A massive protest march against racism and police brutality through Buckhead June 7 was led by current and former students of the neighborhood’s major private schools — and appears to have kicked off a long discussion of prejudice and diversity within them.
“The message we sent to the people of Georgia today is a powerful one,” said Harrison Rodriguez, a recent Lovett School graduate and one of three brothers involved in organizing the “Buckhead4BlackLives” march, as he spoke to at least 1,000 protesters in front of the Governor’s Mansion on West Paces Ferry Road.
Among the multitude of students and alumni from Lovett, Pace Academy and the Westminster Schools were many others joining or observing, including Atlanta Board of Education member Cynthia Briscoe Brown, Atlanta City Councilmember J.P. Matzigkeit and, according to a Sports Illustrated report, Atlanta Falcons football team coach Dan Quinn along with players and staff members. Fred Assaf, Pace’s head of school, marched with a “Black Lives Matter” sign in hand.
But for organizers like the Rodriguez brothers — Blake, Franklin and Harrison — a driving motive was to address racism, prejudice and representation in the area’s private schools. In an interview before the march, Franklin and Harrison Rodriguez, who are of black and Puerto Rican background, said that their alma mater, Lovett, has made great strides. But, they said, it still has issues of tokenism, avoidance of black history and politics, and factors like lack of transportation that suppress diversity on the leafy campuses within the Southeast’s most exclusive neighborhood.
“They need to do a better job making black kids comfortable,” said Franklin, who graduated two years ago and now attends Louisiana State University.
“There were less than 20 black students in my class out of 170,” said Harrison, who graduated last year.
The criticisms are hitting a nerve, at least at Lovett. Its history in the segregation era included a notorious rejection of Martin Luther King III as a student in the 1960s, an event detailed today on the school’s website and contrasted with its diversity efforts. Head of School Meredyth Cole said in a statement posted on the website ahead of the march that Lovett has more to do.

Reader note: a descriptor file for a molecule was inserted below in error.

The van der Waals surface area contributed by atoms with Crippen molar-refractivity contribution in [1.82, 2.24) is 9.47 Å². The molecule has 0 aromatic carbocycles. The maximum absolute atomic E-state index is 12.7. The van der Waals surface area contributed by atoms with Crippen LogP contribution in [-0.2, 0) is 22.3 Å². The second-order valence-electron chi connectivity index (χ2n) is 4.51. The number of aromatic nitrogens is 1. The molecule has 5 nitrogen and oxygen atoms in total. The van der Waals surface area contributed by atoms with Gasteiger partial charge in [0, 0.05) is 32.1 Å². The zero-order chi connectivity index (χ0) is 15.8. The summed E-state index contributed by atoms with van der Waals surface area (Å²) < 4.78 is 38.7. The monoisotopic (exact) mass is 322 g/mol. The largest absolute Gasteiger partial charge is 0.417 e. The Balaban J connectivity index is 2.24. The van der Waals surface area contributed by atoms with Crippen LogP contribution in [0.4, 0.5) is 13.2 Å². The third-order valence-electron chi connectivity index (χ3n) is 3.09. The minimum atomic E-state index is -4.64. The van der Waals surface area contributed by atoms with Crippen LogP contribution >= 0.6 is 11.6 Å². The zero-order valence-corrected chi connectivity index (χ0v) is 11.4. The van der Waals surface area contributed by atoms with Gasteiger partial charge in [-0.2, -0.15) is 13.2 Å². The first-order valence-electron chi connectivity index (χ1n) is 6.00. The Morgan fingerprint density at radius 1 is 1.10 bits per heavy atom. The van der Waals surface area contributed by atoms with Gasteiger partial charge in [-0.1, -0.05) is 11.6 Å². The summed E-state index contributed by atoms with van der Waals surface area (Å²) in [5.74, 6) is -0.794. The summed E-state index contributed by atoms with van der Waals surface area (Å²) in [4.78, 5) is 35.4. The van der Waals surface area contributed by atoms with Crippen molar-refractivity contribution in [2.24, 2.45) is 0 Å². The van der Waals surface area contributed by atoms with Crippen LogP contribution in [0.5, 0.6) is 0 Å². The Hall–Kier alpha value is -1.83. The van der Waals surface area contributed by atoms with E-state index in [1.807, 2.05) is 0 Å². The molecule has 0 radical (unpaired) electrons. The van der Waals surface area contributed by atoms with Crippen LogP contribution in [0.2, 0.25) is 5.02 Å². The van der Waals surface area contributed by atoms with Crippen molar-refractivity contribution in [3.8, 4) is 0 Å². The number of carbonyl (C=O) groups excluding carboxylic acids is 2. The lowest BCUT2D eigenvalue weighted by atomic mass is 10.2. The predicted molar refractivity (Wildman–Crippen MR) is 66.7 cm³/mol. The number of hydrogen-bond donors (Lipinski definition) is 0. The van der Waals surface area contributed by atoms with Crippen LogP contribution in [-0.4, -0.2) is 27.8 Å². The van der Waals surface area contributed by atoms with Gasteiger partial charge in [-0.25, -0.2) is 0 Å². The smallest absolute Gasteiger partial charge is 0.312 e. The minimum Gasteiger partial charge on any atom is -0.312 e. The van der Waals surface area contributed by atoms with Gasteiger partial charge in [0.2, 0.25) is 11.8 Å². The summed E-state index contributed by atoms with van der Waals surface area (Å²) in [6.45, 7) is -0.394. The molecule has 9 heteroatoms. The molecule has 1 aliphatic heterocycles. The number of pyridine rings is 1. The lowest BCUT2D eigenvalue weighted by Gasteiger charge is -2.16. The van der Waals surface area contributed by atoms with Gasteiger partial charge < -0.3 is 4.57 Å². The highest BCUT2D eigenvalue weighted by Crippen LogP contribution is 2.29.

“We don’t have all the answers, but we do know that words without action do not drive meaningful change,” she wrote. “We will be broken as a community until all members feel that they are equally safe to respectfully express differences of faith, background and thought without fear of being devalued, targeted, ridiculed or suffering retribution.”
Lovett spokesperson Lindsey Wohlfrom said that in the last academic year, the student body was 22% black or people of color. She said the school has “longstanding and enduring connections” with many organizations that serve minority or low-income communities and that provide volunteer opportunities to students, such as LaAmistad and the Atlanta Community Food Bank. Looking ahead, the school is holding two virtual discussions about race and diversity issues this week for alumni, parents, students, faculty and staff.
Pace Academy and the Westminster Schools did not immediately respond to comment requests.
The Rodriguez brothers are the sons of Frank Rodriguez, better known as Frank Ski, a prominent entrepreneur, DJ and radio personality on Atlanta’s V-103. Frank said he chose Lovett for his sons “because academically what they provide is second to none.” And they excelled in various areas, including Franklin in football, and Harrison in jazz trumpet and Mandarin Chinese. He said the school’s racial challenges revolve around limited points of view and exclusion.